HAZARD, Ky. (WSAZ) -- Starting in 2014, Appalachian Regional Healthcare will no longer offer non-emergency care for uninsured patients.
The health system released the following statement:
ARH ACA Statement:
In October, Appalachian Regional Healthcare (ARH) notified the uninsured patients that had been treated at an ARH facility in the past 3 months of changes that will be brought on by the Affordable Care Act.
The letter informed patients that consistent with the Affordable Care Act, everyone is expected to have some form of health insurance effective January 1, 2014. As such, ARH will no longer see patients for non-emergent services who have not complied with this expectation beginning January 1, 2014. To ensure that coverage is effective by January 1, 2014, it is recommended that enrollment take place by November 30, 2013.
ARH is encouraging those in need of assistance with this process to stop by their local ARH hospital and visit with one of our Certified Application Counselors. Our ARH hospital staff members have been trained and certified to assist the public in navigating the Kentucky Health Benefit Exchange (kynect.com) and enrolling them in an appropriate health plan.
The ARH system has always been committed to caring for those in our service areas and has treated those with or without insurance. In the last year alone, $142.8 million in uncompensated care was provided at ARH facilities in our 10-hospital service area - this total represents the provision of charity care to those without insurance as well as bad debt the system incurred on care that was provided, but payment was unable to be collected.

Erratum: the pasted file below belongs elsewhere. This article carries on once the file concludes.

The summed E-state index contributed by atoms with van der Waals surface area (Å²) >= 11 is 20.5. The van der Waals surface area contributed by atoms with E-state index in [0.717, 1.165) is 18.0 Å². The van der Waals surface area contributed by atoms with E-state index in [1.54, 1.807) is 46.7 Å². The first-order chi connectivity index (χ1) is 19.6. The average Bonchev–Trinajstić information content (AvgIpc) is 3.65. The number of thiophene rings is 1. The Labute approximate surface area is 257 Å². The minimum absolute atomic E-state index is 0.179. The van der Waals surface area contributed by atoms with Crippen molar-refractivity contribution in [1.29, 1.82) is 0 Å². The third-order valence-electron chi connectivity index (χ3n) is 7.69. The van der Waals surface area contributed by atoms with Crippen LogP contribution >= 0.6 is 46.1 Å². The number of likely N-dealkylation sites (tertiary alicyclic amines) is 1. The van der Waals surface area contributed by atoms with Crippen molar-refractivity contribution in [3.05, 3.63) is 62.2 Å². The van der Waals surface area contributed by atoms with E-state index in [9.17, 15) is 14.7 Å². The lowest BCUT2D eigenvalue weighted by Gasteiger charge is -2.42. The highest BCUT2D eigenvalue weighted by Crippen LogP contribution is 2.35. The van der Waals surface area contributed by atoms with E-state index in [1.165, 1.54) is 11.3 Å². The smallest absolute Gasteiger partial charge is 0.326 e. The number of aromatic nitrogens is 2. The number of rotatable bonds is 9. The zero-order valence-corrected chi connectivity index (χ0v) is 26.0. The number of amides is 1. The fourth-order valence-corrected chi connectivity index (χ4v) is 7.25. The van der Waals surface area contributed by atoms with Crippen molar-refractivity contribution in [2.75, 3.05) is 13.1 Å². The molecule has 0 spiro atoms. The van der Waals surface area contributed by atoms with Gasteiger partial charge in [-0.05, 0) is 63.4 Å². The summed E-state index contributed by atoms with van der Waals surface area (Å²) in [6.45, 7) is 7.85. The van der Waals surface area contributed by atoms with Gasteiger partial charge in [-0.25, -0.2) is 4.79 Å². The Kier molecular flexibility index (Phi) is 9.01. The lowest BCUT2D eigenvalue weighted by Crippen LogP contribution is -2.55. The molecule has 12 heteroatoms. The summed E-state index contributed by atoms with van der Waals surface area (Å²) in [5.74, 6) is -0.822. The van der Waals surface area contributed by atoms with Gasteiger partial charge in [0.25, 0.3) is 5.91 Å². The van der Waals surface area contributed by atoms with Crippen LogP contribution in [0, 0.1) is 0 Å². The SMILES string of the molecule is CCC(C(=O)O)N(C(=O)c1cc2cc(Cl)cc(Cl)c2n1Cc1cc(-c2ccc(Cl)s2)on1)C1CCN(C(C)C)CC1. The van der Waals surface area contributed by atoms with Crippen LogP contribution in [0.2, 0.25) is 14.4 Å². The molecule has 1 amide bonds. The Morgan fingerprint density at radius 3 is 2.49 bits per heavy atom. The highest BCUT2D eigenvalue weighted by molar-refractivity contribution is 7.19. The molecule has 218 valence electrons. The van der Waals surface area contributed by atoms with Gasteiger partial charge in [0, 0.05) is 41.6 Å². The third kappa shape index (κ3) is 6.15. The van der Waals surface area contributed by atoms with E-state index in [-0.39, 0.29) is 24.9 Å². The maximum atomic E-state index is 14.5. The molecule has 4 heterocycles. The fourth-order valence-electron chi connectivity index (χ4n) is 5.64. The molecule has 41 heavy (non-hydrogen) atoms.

The uninsured population has always been treated at our ARH facilities for all conditions - general and emergent. In fact, ARH was recognized in 2008 with the Hospital Service Award, which is given each year to an institution that makes a difference in the lives of Kentuckians through their commitment to improving the health and well being of the uninsured.
However, many of the programs in place to help cover a portion of the cost of caring for the uninsured will no longer be available as part of the Affordable Care Act. ARH has recommended its uninsured patients take the time to get more information about their possibility of qualifying for Medicaid as a means of health coverage.
While the Affordable Care Act will bring about changes to the existing process involving the treatment of uninsured patients at ARH hospitals beginning in January 2014, if a patient has an emergency condition, they will receive emergency care (regardless of insurance or inability to pay). In addition, ARH will continue to maintain a charity care policy for qualified applicants who are unable to pay for their care, but only as permitted under current law.
Patients who qualify for assistance under ARH's charity care policy, would receive medically necessary services as specified in that policy at free or discounted rates.
Some ARH employees are helping people sign up for Kynect or Medicaid in order for them to still receive care.
Christine Brashear is one of those employees helping low income residents who may qualify for coverage. "It's not just people that are pregnant, blind, or disabled. It's people that have met the guidelines for this Medicaid expansion," Brashear said.